Three years ago…
You are my sunshine, my only sunshine. You make me happy when skies are gray. You never know dear how much I love you. Please don’t take… please don’t take my sunshine away.
Don’t stop singing now, Momma. Not now. I’m sorry I left. I just wanted to live a little. I’m not scared like you are. I need you to sing. Please sing for me. Don’t do this. Don’t go to him. He wasn’t real. Don’t you see? He was never real. He died sixteen years ago.
I should have told someone about you. This is all my fault. You needed help and I didn’t get you any. Maybe I was scared after all… scared that they would take you away.
“Della, sweetie, give me your hands. I need to clean them off. Look at me, Della. Come back to me. She’s gone but you’re gonna be okay. We need to clean you up. They’ve taken her body and it’s time to leave this house, for good. No coming back. Please, Della, look at me. Say something.”
I blinked away the memories and stared up at Braden, my best friend. She was cleaning the blood from my hands with a wet washcloth and tears were streaming down her face. I should get up and go clean this all off myself but I couldn’t. I needed her to do it for me.
I always knew that one day this would happen. Maybe not the exact way it was happening. I hadn’t ever imagined my mom dead. Most days when I let my daydreams turn to this moment, I’d feel guilty. It wouldn’t stop me from thinking about it, though. The guilt wasn’t enough to keep me from imagining my freedom.
I had always thought someone would realize my mother wasn’t all there. They would figure out that I wasn’t some strange child who wanted to stay inside all day and refused to come out into the real world. I wanted them to… but then I didn’t. Because getting my freedom would mean losing my mom. As crazy as I knew she was, she needed me. I couldn’t let them take her away. She had just been so scared… of everything.
Four months ago
When Braden had given me her old car and told me to get out and see the world, neither of us had thought about the fact that I didn’t know how to fill it up with gas. I had only had my driver’s license for three months. And I’d only actually had a car to drive for five hours. Pumping gas had not been something I needed to know until now.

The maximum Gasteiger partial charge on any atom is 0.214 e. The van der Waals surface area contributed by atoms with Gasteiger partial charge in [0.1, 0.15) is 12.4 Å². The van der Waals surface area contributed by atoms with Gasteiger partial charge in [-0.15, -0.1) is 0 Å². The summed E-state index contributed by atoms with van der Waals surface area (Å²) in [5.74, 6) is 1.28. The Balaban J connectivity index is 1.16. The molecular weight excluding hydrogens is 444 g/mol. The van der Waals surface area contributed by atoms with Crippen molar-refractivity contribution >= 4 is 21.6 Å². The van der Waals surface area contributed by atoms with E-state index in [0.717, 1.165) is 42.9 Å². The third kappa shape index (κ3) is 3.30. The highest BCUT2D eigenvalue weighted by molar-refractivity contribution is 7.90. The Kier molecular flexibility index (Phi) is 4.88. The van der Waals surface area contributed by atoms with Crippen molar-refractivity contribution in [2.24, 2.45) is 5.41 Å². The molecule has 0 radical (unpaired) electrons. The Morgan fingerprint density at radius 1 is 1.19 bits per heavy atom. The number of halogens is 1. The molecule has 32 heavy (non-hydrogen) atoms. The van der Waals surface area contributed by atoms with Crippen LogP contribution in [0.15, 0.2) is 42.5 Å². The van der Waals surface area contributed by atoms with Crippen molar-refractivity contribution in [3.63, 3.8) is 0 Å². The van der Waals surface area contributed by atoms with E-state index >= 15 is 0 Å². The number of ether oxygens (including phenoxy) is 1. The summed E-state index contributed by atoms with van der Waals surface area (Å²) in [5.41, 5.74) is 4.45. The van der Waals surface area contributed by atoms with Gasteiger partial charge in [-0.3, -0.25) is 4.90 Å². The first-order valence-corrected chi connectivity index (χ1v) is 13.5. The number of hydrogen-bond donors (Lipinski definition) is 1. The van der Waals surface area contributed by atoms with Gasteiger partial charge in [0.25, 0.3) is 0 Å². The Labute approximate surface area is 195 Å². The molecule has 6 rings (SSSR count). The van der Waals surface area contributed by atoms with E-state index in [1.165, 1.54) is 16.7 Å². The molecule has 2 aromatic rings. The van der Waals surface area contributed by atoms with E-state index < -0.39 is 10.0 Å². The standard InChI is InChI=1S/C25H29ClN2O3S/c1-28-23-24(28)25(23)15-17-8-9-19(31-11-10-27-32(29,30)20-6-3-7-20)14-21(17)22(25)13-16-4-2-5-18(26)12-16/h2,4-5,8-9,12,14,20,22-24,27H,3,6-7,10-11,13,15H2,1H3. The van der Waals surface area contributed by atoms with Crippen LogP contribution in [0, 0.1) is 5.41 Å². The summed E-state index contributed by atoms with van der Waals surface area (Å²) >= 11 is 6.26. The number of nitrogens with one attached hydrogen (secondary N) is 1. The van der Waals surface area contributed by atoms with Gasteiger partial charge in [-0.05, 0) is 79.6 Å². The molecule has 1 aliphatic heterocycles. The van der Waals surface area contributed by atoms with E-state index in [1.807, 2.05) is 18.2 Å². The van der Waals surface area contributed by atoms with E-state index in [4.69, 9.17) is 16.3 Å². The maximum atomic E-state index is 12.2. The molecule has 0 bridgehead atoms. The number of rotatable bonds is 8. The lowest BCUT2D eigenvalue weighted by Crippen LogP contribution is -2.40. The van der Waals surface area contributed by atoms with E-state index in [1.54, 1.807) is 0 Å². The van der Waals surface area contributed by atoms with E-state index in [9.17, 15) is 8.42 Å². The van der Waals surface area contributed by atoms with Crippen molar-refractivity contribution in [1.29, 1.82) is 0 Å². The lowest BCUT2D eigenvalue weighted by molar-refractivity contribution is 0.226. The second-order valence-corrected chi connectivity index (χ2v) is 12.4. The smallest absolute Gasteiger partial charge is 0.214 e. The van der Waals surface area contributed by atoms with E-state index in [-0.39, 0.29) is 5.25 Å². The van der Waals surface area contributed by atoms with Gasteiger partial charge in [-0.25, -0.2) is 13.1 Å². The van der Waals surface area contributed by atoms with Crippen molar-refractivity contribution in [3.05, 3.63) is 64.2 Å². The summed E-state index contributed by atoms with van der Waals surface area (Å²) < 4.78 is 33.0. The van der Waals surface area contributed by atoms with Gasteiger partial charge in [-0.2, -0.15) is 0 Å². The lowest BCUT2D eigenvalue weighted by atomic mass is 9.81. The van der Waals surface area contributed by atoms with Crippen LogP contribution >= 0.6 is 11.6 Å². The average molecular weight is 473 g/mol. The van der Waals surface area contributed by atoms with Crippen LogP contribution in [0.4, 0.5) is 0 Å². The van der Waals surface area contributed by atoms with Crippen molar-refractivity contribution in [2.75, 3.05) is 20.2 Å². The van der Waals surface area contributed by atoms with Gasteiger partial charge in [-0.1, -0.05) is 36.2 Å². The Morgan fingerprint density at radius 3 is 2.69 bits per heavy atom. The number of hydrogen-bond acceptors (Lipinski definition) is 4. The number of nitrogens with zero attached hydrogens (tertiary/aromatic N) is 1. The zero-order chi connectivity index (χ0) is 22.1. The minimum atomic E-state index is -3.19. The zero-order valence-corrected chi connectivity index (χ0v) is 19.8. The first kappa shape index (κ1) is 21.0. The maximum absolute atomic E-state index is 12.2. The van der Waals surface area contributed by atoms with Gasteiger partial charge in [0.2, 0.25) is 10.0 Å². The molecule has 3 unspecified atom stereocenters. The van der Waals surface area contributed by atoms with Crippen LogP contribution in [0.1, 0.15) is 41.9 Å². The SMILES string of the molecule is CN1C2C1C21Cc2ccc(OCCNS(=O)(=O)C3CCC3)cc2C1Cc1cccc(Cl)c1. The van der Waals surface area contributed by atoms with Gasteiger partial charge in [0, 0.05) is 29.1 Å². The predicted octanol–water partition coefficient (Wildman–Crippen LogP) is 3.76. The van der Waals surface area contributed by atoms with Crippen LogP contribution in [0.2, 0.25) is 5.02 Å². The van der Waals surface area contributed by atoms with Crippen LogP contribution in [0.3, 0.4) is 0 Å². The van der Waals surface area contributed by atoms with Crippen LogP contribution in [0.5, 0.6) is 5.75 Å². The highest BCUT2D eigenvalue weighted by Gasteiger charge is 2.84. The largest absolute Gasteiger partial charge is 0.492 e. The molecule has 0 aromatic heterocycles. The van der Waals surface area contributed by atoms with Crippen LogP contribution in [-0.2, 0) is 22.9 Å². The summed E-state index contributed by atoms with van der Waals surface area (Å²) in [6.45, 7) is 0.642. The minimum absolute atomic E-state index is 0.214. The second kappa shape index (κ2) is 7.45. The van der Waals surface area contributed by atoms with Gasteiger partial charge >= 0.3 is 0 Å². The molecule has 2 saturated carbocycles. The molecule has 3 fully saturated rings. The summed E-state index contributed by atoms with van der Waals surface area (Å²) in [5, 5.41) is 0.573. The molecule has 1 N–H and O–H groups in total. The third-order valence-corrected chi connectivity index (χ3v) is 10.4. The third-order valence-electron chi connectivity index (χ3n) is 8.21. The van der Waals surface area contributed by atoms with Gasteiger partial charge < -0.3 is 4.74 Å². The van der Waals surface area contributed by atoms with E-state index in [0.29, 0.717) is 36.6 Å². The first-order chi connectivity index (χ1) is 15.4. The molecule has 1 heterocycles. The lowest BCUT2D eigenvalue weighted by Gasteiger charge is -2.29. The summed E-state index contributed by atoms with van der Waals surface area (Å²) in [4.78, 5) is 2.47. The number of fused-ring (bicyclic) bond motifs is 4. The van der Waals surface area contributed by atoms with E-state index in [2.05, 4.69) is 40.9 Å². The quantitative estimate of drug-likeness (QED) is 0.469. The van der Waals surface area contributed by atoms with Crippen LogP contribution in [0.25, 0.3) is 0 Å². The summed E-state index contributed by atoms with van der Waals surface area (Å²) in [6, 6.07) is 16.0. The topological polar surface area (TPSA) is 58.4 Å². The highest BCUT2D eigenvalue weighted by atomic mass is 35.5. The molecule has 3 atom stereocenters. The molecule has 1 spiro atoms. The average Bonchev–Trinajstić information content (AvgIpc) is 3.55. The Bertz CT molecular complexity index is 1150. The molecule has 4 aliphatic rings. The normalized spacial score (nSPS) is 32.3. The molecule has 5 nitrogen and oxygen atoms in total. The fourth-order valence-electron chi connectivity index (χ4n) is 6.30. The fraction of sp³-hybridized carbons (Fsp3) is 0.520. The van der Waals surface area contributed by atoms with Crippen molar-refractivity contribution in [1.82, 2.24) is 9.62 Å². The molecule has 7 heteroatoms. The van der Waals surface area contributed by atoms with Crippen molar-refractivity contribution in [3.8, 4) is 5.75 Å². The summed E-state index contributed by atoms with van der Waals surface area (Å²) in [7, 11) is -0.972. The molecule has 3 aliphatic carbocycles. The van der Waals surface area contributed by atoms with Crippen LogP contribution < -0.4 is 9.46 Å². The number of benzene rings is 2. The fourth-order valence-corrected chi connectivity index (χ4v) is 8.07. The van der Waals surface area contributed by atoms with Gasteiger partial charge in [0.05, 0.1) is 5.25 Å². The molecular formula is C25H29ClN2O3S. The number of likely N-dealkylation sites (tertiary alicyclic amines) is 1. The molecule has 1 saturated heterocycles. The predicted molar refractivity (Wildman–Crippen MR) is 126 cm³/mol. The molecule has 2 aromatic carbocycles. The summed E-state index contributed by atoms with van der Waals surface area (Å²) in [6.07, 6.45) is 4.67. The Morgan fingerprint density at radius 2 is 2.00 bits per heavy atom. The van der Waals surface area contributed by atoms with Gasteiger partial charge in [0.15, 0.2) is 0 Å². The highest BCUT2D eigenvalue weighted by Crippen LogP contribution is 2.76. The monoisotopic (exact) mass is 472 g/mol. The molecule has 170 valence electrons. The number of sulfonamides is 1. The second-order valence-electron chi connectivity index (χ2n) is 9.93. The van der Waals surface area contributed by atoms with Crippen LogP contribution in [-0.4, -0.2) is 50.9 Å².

I reached into my purse and pulled out my phone. I’d call Braden and see if she could talk me through this. She was on her honeymoon and I hated to interrupt her though. When she’d shoved her keys into my hand earlier today and told me that she wanted me to “Go explore. Find your life, Della.” I’d been so caught up in the awesomeness of her gesture that I didn’t think to ask anything else. I’d simply hugged her and watched as she ran off with her new husband, Kent Fredrick, and crawled into the back of a limo.
The fact I couldn’t pump gas had never crossed my mind. Until now. My tank was so empty I’d coasted into this small service station in some beach town in the middle of nowhere. Laughing at myself I listened as Braden’s voice said, “I’m not available. If you want to reach me I suggest you hang up and text me.” Her voicemail. She was probably on a plane. I was going to have to figure this one out all on my own.
I stepped out of the small faded red Honda Civic. Luckily I’d pulled up to the gas tank on the correct side. There was the little door I knew the nozzle went in. I had seen Braden do this before. I could do this. Maybe.
My first problem was that I couldn’t figure out how to open this little magical door. It was there. I could see it but it had no handle. I stared at it a moment then glanced around to see if there was anyone near me who didn’t look scary. I needed some help. It had taken two solid years of counseling to get me to speak to strangers. Now I did it often. Braden really had more to do with that than the psychologist I’d been forced to see weekly. She’d pushed me out into the world and taught me how to live.
I had the quote, “The only thing we have to fear is fear itself,” by Franklin D. Roosevelt, taped to my bathroom mirror. I read it daily or at least I had been, for the past three years. I silently quoted that in my head and my body relaxed. I wasn’t scared. I wasn’t my mother. I was Della Sloane and I was on a road trip to find myself.
“You okay? Need some help?” A deep smooth drawl startled me and I jerked my head around to see a guy smiling at me from the other side of the gas pump. His dark brown eyes appeared to twinkle with laughter as he stared back at me. I didn’t have much experience with guys but I did have some. Enough to know that even when they were gorgeous, like this one, it didn’t make them a good person. I had lost my virginity to a smooth talking southern boy with a smile that made panties drop all over the place. It had been the worst experience of my life. But this one might be helpful. He wasn’t offering sex. He was offering to help me. At least I thought he was.
“I can’t… I, um… See, I’ve never...” God, I couldn’t even say it. How did a nineteen–year-old girl explain that she didn’t know how to pump gas? Laughter slowly bubbled up in my chest and I covered my mouth. He was going to think I was insane. I swallowed my laughter the best I could and smiled up at him. “I don’t know how to pump gas.”
The guy’s elegant dark eyebrows shot up and he studied me a moment. I guess he was trying to decide if this was true or not. If he only knew. There was so much I didn’t have a clue about. Braden had been trying to educate me in the ways of the world but she was married now and it was time I figured things out without her as my crutch.
“How old are you?” he asked and I noticed his eyes slowly scan my body. I didn’t look like a teenager. My body had been fully developed by the time I was sixteen. I could tell he was trying to figure this one out. Youth would be the only explanation he could come up with for the fact I couldn’t pump gas.